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Avandia

Avandia

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The type 2 diabetes drug Avandia is linked to several side effects, including heart attacks. Over the years, the FDA has put restrictions on its use.

Avandia is GlaxoSmithKline’s trade name for the drug rosiglitazone, and was approved by the Food and Drug Administration (FDA) in 1999 for the treatment of Type 2 diabetes. Avandia is in the class of medications called thiazolidinediones, or glitazones, which includes Rezulin (troglitazone) and Actos (pioglitazone).

Glitazones are known as “insulin sensitizers” because they make type 2 diabetes patients more sensitive to insulin, helping them to better control and maintain safe glucose levels. Type 2 diabetes, which used to be known as adult-onset diabetes, is a condition in which the body either does not produce enough insulin, or cannot effectively use what it does produce. Insulin is a hormone made by the pancreas that enables the cells of the body to use sugar (glucose).

Unfortunately, all three drugs in the thiazolidinedione family have had problems. Rezulin was recalled in 2000, after it was shown to cause liver damage, and Avandia use was severely restricted by the FDA in 2010 after it was linked to tens of thousands of heart attacks, strokes and heart failures. The FDA removed the restrictions in late 2013.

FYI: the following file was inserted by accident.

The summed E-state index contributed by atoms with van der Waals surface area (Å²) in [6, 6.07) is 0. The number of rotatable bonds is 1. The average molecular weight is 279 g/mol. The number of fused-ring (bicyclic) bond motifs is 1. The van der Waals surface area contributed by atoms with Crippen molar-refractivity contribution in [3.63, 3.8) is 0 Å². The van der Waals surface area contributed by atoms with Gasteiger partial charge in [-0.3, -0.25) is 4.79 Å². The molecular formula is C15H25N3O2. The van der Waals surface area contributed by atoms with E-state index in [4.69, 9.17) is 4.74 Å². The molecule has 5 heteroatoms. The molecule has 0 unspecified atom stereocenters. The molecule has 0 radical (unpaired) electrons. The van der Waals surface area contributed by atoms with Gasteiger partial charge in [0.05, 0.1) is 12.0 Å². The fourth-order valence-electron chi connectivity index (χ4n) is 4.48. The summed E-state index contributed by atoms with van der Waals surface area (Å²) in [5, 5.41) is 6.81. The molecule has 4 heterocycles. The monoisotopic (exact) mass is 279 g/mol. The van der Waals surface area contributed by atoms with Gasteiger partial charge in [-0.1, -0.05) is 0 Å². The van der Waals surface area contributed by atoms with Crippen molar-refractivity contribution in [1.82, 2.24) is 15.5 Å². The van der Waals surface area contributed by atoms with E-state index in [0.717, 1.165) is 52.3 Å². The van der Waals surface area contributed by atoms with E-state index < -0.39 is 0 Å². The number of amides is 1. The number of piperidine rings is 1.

The third glitazone — Actos — has repeatedly been linked to an increased risk of heart failure and bladder cancer, but has not yet been recalled.

GlaxoSmithKline claimed its clinical trials of Avandia revealed only that the drug produced mild side effects, including upper respiratory tract infection, headache, back pain, hyperglycemia, fatigue and sinusitis.

In fact, in those clinical trials and in the many years since, Avandia was associated with a significant increase in the risk of myocardial infarction (heart attack).

Avandia’s Dangers Revealed

Avandia’s journey from clinical trials to FDA approval to restricted access is a long and complicated one.

Avandia’s Journey
Date Event
May 1999 Avandia is approved by the FDA for patients with type 2 diabetes.
Fall 1999 SmithKline Beecham completes a study of Avandia’s heart risks vs. those of Actos but buries the disappointing results.
December 2000 SmithKline Becham and Glaxo Wellcome merge to become GlaxoSmithKline (GSK)
April 2001 GSK commissions the RECORD study comparing cardiovascular outcomes of Avandia to other commonly used diabetes drugs. GSK reports that Avandia shows no heart risks, but critics ultimately find the study flawed.
June 2004 A legal settlement between GSK and the state of New York requires the drugmaker to post details about all of its clinical trials.
May 2007 Dr. Steven Nissen publishes study showing that Avandia increases heart attack risk by 43 percent. His peer-reviewed article appears in the June issue of the New England Journal of Medicine (NEJM). The FDA holds hearings on Avandia’s safety. (It is later revealed that Nissen was working for Takeda Pharmaceuticals — which manufacturers Avandia’s rival, Actos — when he issued this report.)